System-max IP/IP6-default-vrf and  IP/IP6-route-vrf after configuration (click to enlarge)

 

 

The table below shows the range of configuration parameters for Multi-VRF based on the hardware platform.MultiVRF_MVRFConfigParameterRanges.jpg 

Multi-VRF Configuration Parameter Ranges by Hardware Platform (click to enlarge)

 

Example Use Case

The following use case depicts a network at a shopping mall where two shops have the exact same requirements:

  • Retain their IP address space (duplicate IP address)
  • Maintain both networks isolated from each other
  • Traffic should never leak into each other
  • No need for new hardware (keep costs down)
  • No more devices to administer and maintain (reduce TCO)

 

The expected behavior is to have customers visit the shops and browse their respective web pages to inspect the products catalogs. Note that both stores have identical IP addresses for their servers.

 

MultiVRF_UseCaseConfiguration.jpg

   Multi-VRF Use Case Configuration(click to enlarge)

 

Tea Shop VLANs

 

----------

Vlan 10 by port

      Untagged ether 3/1/11

      Router-interface VE 10

Vlan 11 by port

      Untagged Ether 3/1/23

      Router-interface VE 11

----------

 

Wine Shop VLANs

 

----------

Vlan 20 by port

      Untagged Ether 4/1/11

      Router-interface VE 20

Vlan 21 by port

      Untagged Ether 4/1/23

      Router-interface VE 21

----------

 

Note that clients on VLAN 10 and VLAN 20 use the same IP address space. Also, servers on VLAN 10 and VLAN 20 share the same IP addresses.

Set Maximum Route Table Size for the Default VRF

system-max ip-route-default-vrf 2000

Configure the RED VRF Instance:

vrf red

rd 1.1.1.1:1

address-family ipv4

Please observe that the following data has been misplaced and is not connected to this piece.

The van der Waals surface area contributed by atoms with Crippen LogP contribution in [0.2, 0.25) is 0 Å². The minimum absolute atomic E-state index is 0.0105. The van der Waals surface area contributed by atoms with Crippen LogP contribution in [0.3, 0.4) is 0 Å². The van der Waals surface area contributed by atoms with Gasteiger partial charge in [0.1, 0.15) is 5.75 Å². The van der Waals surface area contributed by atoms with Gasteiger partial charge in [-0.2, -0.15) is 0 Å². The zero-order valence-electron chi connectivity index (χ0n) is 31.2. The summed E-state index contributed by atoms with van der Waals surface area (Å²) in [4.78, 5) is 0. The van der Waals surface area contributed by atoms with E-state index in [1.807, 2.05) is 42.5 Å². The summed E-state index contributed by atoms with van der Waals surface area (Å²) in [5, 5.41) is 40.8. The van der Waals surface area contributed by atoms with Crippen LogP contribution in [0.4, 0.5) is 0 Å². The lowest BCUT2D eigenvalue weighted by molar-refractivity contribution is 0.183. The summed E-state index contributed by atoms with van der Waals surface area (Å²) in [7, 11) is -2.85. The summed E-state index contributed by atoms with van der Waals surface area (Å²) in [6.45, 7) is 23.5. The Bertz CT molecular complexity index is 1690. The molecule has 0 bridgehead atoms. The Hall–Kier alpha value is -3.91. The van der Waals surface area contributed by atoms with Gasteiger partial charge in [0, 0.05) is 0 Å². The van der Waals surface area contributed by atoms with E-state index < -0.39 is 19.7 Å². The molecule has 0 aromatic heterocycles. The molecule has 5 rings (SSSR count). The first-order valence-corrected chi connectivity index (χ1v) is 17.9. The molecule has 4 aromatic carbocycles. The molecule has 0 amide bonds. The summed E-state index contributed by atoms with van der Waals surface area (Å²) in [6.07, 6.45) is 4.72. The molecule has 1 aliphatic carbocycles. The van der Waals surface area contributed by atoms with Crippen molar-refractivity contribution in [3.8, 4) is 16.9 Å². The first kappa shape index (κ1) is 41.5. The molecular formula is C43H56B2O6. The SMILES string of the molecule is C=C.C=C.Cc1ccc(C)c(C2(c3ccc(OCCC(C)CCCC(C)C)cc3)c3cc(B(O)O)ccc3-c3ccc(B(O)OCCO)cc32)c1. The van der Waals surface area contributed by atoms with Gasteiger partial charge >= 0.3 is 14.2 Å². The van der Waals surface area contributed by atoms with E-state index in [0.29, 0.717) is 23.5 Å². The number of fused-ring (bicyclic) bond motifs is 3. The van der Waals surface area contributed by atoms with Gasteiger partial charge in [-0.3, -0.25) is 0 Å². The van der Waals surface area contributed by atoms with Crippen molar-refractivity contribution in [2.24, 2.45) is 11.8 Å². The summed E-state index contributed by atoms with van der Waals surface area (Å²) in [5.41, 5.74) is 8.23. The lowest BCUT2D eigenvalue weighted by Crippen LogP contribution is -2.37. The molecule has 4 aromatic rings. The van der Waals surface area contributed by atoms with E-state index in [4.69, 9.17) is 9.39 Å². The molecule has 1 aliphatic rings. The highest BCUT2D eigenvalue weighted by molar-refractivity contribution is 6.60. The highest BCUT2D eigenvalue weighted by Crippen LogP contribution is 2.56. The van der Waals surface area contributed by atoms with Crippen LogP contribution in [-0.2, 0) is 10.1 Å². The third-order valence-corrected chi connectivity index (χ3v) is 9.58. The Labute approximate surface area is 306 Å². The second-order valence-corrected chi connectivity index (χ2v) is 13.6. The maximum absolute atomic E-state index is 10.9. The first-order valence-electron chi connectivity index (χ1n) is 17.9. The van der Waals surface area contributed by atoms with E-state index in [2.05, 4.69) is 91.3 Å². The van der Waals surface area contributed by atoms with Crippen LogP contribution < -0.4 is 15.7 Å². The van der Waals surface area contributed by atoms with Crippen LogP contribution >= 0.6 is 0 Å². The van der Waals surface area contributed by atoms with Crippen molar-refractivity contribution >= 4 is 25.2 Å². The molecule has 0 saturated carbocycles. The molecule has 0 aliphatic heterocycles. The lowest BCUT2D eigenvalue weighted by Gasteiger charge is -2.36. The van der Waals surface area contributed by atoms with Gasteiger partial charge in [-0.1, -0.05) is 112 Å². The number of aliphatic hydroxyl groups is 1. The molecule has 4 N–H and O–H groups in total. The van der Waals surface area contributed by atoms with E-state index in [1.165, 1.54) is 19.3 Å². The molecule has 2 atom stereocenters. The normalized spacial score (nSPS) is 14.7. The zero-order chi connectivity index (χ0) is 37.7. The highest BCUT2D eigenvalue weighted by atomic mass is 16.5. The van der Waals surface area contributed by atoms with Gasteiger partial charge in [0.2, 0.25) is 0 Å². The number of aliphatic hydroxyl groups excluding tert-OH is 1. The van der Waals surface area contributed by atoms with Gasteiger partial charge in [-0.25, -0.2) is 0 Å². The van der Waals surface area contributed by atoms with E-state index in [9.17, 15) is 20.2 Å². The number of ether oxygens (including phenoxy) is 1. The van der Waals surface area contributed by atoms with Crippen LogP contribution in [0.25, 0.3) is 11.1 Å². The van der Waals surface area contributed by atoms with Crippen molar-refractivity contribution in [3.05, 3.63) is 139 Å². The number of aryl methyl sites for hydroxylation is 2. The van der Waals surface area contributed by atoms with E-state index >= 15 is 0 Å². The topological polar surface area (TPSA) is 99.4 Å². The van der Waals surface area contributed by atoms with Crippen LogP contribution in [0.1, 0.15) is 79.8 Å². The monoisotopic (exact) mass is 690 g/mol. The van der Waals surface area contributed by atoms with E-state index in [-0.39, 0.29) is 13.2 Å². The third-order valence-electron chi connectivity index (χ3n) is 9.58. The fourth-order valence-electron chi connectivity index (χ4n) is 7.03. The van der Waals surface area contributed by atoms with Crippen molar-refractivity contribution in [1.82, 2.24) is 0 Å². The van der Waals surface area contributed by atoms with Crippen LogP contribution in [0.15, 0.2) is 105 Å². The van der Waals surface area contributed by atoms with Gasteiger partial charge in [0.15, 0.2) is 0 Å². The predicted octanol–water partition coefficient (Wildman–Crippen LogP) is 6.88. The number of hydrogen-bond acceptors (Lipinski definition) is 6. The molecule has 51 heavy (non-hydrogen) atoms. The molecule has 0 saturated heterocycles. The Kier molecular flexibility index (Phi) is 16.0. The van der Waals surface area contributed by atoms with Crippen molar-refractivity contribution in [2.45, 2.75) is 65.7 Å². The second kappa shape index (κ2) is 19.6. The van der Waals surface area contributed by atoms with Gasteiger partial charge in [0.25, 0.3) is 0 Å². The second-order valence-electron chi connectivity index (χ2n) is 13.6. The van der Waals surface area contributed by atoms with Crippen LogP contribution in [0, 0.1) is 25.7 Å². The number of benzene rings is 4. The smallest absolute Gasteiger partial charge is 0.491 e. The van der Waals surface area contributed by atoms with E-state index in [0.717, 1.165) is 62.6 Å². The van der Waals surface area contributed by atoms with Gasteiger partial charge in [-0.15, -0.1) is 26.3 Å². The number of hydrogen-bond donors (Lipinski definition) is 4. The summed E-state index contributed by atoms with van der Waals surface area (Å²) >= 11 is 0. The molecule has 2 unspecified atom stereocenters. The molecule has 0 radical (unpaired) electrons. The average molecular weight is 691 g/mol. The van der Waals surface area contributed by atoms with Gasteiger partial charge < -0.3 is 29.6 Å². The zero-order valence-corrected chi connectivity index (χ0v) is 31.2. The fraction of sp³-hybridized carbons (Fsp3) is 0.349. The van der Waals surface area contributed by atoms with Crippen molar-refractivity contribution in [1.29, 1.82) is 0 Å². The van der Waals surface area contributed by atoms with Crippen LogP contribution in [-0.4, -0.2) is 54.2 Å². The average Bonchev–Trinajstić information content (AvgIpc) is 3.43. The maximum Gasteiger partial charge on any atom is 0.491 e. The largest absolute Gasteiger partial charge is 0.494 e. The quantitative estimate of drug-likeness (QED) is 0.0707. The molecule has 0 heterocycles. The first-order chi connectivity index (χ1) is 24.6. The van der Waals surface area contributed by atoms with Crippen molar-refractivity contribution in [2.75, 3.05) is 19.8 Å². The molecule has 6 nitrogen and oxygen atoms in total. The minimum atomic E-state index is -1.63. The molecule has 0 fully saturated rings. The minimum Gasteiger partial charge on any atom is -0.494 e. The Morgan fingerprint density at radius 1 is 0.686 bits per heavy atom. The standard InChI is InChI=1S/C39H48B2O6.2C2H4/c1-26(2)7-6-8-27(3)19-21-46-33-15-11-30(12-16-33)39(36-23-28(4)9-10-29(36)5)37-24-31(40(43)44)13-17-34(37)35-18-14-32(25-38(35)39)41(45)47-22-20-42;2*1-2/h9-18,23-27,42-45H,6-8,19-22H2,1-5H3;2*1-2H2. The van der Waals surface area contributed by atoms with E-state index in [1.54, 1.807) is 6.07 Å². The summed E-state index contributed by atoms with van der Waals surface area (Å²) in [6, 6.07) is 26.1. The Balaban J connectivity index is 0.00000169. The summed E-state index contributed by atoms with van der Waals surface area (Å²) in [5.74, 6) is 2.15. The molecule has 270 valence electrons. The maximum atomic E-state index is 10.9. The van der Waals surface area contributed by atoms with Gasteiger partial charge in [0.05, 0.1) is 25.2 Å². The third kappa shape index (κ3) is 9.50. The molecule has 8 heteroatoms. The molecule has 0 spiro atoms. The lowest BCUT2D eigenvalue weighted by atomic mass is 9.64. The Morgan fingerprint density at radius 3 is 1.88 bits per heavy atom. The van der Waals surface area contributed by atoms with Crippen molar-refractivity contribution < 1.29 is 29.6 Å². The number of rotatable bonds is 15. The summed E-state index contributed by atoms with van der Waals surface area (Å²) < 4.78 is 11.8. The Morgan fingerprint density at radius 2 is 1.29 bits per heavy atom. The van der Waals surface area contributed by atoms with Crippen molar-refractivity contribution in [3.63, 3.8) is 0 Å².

exit-address-family

exit-vrf

Configure the BLUE VRF Instance:

vrf blue

rd 1.1.1.1:2

address-family ipv4

exit-address-family

 

Assigning Layer 3 ports to a user VRF:

!

interface ve 10

vrf forwarding red

ip address 192.164.24.1 255.255.255.0

!

interface ve 11

vrf forwarding red

ip address 11.1.1.1 255.255.255.0

!

interface ve 20

vrf forwarding blue

ip address 192.164.24.1 255.255.255.0

!

interface ve 21

vrf forwarding blue

ip address 11.1.1.1 255.255.255.0

!

 

Notice that both businesses are using the same IP address space and both shops have their catalog server traffic isolated from each other.

Monitoring a VRF network

Show commands must have a VRF argument; otherwise the command will reflect the default VRF.

----------

Show VRF          Displays configured user VRF with RD and interfaces per address family

Show VRF Red      Red VRF configured details

Show VRF Green    Red VRF configured details

Show VRF Blue     Red VRF configured details

Show VRF detail         Detailed information about the user VRF with router-ID and interface status

Show management VRF   Display detailed statistics of management traffic

----------

 

Also, check the status of the mixed stack:

----------

ICX6610-48 Router#show stack

alone: standalone, D: dynamic config, S: static config

ID   Type         Role Mac Address    Pri State   Comment

1  S ICX6610-48   active 748e.f890.2bf8 128 local   Ready

2  S ICX6610-24F  standby 748e.f834.8408   0 remote Ready

3  S ICX6450-48P  member 748e.f882.e9c0   0 remote  Ready

4  S ICX6450-48P  member 748e.f883.18a0   0 remote  Ready

    active       standby

     +---+        +---+

  2/1| 1 |2/6==2/1| 2 |2/6